The state of the art is known by various previous patents by the same inventor, including Brazilian patents PI9502244-9, PI9503109-0, PI0005957, PI0303804-1, MU7800719-4, DI5501053-9, MU7502784-4, as well as also including American patents, such as U.S. Pat. No. 5,655,441, U.S. Pat. No. 5,720,218, U.S. Pat. No. 5,720,219 and U.S. Pat. No. 5,802,964, that revolutionized the market with the introduction of a method of juice extraction that reduces or eliminates the traditional bitter taste of citrus juices, by reducing or eliminating the contact of the peel oil with the extracted juice. Also, U.S. patent application Ser. No. 10/932,613, filed Sep. 2, 2004, by the same inventor, discloses aspects of commercial juice extraction devices and methods that have a number of opposing peeler cups operating in a synchronized manner. This disclosure is incorporated by reference specifically for the teachings related to the arrangement and operation of components, and arrangements of components, that are common to that disclosure and the present application, and, alternatively, that may be employed in embodiments of the present invention. More generally, all references, patents, patent applications, patent publications, technical publications, scientific publications, and other references referenced herein are hereby incorporated by reference in this application in order to more fully describe the state of the art to which the present invention pertains, and for the applications of the inventor for which priority is claimed, in order to describe features, variations, and embodiments of the present invention.

Notwithstanding the improvements in the above-referenced patents and applications, several problems in the commercial fruit juicing industry remained unsolved. First, during replacement of existing juicing equipment with juicing machinery incorporated the horizontal juicing technology of the present applicant, there is a problem of how to maximize the juicing capacity on a per square foot of floor space below the existing fruit sorting and delivery systems. Associated with this is a desire, based on economics and capital investment, to reduce the extent of modifications to such existing fruit sorting and delivery systems. Second, there are associated problems inherent in new equipment, first in the high capital cost when there is redundancy in basic structures, and second in the operational and output-lowering downtime when one key component, such as a power drive, in a larger multi-unit juicing module, fails and requires that the entire multi-unit module is taken off the production line. As disclosed herein, the present invention solves these problems by providing reliable apparatuses and methods that utilize an innovative drive system that converts rotary motion of co-rotating members, each having a post, to a reciprocating longitudinal motion of a driven transverse member, wherein each of posts transfers force to a slot (or a groove) in the transverse member, the slot (or groove) disposed transversely to an axis of reciprocating motion of the transverse member, so as to provide a desired reciprocating motion for a fruit juice extraction machine having a number of juicing units.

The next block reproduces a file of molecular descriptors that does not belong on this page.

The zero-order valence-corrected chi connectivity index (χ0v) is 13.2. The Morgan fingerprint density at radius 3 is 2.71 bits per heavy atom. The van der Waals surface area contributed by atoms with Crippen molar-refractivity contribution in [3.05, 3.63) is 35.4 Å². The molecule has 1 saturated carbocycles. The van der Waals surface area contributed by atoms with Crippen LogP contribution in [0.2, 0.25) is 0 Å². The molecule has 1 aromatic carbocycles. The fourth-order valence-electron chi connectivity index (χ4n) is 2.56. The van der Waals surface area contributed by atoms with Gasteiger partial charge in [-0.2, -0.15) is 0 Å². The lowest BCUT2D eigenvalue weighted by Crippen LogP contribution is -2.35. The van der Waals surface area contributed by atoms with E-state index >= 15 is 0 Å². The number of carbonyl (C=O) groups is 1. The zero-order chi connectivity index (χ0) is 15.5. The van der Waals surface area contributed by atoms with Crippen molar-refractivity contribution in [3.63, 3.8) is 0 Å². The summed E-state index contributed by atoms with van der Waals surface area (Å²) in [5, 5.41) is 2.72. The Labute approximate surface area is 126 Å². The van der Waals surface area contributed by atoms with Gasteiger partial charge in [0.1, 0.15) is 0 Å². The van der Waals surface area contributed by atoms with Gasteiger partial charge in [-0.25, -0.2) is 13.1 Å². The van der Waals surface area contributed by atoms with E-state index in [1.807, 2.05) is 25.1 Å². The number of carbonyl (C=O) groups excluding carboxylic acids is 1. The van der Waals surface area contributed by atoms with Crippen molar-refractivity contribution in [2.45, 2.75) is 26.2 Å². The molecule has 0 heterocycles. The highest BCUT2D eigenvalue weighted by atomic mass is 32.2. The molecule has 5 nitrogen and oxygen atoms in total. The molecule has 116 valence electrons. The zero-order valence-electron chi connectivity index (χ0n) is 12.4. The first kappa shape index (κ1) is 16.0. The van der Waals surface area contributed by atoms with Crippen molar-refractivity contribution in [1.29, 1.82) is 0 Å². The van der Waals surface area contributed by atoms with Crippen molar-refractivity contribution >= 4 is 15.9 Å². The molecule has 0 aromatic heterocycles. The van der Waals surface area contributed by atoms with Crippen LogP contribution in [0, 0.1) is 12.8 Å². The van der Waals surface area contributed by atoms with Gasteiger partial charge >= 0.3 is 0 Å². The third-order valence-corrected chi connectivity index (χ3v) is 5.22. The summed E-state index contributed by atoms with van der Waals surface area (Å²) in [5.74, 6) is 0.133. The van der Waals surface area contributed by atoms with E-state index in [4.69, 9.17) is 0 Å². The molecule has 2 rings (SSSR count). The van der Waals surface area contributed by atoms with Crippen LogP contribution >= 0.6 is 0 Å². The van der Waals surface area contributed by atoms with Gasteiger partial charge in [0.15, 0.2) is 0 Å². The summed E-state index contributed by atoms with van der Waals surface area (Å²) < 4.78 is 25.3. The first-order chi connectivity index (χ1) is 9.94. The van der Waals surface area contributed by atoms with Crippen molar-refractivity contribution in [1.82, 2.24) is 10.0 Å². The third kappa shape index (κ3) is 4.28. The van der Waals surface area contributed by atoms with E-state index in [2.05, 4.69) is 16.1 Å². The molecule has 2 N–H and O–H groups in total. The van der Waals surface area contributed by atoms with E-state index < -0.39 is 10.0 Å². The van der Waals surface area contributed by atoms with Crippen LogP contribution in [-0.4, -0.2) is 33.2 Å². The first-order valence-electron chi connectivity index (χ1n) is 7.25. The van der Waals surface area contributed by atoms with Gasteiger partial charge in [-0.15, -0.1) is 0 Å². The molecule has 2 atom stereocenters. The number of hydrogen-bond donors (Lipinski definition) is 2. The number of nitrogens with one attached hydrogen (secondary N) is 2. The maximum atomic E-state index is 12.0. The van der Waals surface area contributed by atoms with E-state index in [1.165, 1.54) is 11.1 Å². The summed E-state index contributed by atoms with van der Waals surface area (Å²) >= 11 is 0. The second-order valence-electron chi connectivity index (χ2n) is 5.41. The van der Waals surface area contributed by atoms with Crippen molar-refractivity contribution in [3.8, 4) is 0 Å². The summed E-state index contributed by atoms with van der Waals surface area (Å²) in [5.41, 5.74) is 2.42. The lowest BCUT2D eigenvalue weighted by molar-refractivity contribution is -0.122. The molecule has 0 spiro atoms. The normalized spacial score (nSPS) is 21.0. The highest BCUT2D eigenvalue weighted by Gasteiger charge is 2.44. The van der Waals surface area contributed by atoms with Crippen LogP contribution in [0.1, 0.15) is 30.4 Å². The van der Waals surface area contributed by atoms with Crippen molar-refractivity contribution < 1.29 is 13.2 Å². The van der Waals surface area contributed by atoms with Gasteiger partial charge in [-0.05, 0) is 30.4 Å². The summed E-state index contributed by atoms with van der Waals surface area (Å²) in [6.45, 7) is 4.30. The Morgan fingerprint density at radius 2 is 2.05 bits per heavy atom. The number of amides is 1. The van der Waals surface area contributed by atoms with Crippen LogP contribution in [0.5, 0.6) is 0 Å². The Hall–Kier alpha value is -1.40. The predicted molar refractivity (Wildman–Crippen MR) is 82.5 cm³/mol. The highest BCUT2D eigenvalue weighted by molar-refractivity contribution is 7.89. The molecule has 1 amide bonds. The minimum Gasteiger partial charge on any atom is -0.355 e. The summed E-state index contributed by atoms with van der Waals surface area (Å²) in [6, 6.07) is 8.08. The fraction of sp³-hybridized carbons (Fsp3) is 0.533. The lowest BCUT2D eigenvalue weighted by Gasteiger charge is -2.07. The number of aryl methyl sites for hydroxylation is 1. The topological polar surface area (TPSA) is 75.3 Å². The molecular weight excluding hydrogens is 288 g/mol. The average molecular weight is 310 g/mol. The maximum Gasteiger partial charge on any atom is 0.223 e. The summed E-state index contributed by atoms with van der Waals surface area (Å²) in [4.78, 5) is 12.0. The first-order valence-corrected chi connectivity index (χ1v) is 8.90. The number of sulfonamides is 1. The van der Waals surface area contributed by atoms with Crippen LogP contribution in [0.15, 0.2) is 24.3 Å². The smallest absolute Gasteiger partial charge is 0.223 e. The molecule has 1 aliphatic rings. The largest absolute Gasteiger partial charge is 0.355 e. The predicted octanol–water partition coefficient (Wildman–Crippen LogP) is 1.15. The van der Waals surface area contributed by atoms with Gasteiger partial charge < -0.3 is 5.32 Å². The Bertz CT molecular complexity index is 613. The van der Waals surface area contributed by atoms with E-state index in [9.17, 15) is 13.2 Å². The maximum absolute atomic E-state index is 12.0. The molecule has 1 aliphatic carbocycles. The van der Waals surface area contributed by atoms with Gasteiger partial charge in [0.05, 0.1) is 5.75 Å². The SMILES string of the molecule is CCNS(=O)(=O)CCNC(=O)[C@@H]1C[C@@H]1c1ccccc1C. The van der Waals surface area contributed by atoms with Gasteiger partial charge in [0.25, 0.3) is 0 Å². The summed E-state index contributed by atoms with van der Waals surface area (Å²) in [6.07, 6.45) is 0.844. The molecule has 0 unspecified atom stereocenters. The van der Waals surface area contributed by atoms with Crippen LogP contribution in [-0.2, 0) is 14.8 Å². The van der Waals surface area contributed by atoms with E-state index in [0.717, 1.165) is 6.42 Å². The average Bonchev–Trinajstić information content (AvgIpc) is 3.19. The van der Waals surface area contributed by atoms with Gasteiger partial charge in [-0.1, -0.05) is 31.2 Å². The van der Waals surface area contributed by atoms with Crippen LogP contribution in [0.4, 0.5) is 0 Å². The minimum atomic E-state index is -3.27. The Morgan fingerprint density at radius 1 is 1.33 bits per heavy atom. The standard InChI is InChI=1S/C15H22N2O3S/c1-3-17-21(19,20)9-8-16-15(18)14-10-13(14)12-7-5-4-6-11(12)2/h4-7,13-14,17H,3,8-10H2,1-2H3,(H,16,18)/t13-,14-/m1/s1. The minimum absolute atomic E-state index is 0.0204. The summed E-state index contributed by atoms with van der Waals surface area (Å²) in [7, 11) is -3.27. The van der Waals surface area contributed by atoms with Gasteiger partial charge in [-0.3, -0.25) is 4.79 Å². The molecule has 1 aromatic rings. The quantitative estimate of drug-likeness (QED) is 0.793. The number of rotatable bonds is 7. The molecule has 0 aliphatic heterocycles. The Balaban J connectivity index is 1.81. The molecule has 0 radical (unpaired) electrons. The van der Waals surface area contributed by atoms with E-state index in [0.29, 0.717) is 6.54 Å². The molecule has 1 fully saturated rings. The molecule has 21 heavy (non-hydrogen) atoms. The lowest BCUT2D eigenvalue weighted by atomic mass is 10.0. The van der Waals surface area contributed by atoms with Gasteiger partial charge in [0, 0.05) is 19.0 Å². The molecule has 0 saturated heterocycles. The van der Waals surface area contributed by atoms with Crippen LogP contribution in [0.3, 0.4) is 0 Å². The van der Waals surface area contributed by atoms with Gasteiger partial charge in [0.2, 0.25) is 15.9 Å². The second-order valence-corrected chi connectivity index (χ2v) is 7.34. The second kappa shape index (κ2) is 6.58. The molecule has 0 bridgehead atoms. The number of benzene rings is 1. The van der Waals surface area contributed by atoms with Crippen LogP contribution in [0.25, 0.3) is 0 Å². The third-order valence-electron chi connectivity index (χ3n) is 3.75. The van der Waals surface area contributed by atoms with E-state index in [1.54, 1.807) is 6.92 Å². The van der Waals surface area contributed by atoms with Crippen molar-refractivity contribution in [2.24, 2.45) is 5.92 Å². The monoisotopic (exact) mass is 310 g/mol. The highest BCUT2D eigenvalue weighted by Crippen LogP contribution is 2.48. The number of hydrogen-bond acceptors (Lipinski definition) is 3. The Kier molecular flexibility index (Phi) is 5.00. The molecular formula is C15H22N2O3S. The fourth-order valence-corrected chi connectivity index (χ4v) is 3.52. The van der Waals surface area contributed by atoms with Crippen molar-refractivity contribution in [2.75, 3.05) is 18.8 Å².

The equipment based on the above-mentioned patents based its improvements in the use of a process of peeling the fruit before the extraction of the juice is completed, by use of a fixed peeler cup (concave and semi-hemispherical) and, by the action of the pressing of the fruit by another identical movable peeler cup, in which in the joint operation of closing, acts on the peel by cutting longitudinal peel strips. During and immediately after this process, almost instantaneously, the internal portions of the fruit containing the pulp and juice, enter in the juice collector, which has a lower end that makes it possible, by the action of gravity, to flow to a tubular juice collector. The core of the fruit now drained of its juice and in its dried state is then expelled by a plunger, returning in the direction of the opening of the filter, in a way that it is completely expelled, being forced to vertically fall, by action of gravity, into and between the peeler cups, and finally, falling into peel and core transport devices.

Conventional mechanisms utilize a technology in which the advance and return of moveable parts is obtained, in the majority of cases, by means of linear actuators like hydraulic or pneumatic pistons, or movements of crankshafts, independently of the geometric configurations between peeler cups.

Other advances were introduced in this fruit juicing system and were object of other patents and patent applications as cited earlier, nevertheless, these applications always incorporated the original scope of the basic fruit juicing invention. The present invention, in embodiments described herein and as claimed below, utilizes an innovative drive mechanism for multi-unit fruit juice extraction machines to drive embodiments of the above-referenced fruit juice extraction invention. However, the drive mechanism of the present invention may also be used for drive and force conversion applications that are independent of such fruit juice extraction machines, and, in other uses, that are unrelated to all types of fruit juice extraction machines.